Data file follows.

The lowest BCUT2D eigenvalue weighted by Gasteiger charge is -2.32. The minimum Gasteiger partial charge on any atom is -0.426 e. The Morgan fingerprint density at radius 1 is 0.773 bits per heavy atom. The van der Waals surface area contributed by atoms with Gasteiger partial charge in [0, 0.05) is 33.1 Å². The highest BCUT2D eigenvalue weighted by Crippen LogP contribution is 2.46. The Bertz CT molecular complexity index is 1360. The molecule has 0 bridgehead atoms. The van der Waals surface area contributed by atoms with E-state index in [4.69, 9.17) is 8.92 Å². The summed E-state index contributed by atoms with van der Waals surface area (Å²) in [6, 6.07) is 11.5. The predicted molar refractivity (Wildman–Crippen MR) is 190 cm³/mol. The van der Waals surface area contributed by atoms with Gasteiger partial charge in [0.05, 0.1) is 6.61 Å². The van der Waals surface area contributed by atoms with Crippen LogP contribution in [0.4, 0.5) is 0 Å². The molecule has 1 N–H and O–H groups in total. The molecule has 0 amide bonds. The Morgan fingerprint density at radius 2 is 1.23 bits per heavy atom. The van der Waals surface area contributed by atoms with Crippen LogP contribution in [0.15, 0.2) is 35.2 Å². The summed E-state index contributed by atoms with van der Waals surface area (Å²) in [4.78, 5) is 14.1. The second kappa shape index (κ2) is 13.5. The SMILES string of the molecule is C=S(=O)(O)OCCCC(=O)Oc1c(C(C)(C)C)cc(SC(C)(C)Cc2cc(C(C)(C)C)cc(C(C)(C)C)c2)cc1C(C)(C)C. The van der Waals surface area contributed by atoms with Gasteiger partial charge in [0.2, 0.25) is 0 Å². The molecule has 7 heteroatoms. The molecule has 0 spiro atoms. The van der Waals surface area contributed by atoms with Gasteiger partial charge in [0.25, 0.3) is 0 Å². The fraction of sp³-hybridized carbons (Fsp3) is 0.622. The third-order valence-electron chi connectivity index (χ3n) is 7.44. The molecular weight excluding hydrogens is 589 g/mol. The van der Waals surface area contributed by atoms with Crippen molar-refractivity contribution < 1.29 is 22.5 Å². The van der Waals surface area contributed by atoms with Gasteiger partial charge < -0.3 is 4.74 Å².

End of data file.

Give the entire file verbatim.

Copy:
The lowest BCUT2D eigenvalue weighted by Gasteiger charge is -2.32. The minimum Gasteiger partial charge on any atom is -0.426 e. The Morgan fingerprint density at radius 1 is 0.773 bits per heavy atom. The van der Waals surface area contributed by atoms with Gasteiger partial charge in [0, 0.05) is 33.1 Å². The highest BCUT2D eigenvalue weighted by Crippen LogP contribution is 2.46. The Bertz CT molecular complexity index is 1360. The molecule has 0 bridgehead atoms. The van der Waals surface area contributed by atoms with E-state index in [4.69, 9.17) is 8.92 Å². The summed E-state index contributed by atoms with van der Waals surface area (Å²) in [6, 6.07) is 11.5. The predicted molar refractivity (Wildman–Crippen MR) is 190 cm³/mol. The van der Waals surface area contributed by atoms with Gasteiger partial charge in [0.05, 0.1) is 6.61 Å². The van der Waals surface area contributed by atoms with Crippen LogP contribution in [0.4, 0.5) is 0 Å². The molecule has 1 N–H and O–H groups in total. The molecule has 0 amide bonds. The Morgan fingerprint density at radius 2 is 1.23 bits per heavy atom. The van der Waals surface area contributed by atoms with Crippen LogP contribution in [0.15, 0.2) is 35.2 Å². The summed E-state index contributed by atoms with van der Waals surface area (Å²) in [4.78, 5) is 14.1. The second kappa shape index (κ2) is 13.5. The SMILES string of the molecule is C=S(=O)(O)OCCCC(=O)Oc1c(C(C)(C)C)cc(SC(C)(C)Cc2cc(C(C)(C)C)cc(C(C)(C)C)c2)cc1C(C)(C)C. The van der Waals surface area contributed by atoms with Gasteiger partial charge in [0.2, 0.25) is 0 Å². The molecule has 7 heteroatoms. The molecule has 0 spiro atoms. The van der Waals surface area contributed by atoms with Gasteiger partial charge in [0.25, 0.3) is 0 Å². The fraction of sp³-hybridized carbons (Fsp3) is 0.622. The third-order valence-electron chi connectivity index (χ3n) is 7.44. The molecular weight excluding hydrogens is 589 g/mol. The van der Waals surface area contributed by atoms with Crippen molar-refractivity contribution < 1.29 is 22.5 Å². The van der Waals surface area contributed by atoms with Gasteiger partial charge < -0.3 is 4.74 Å².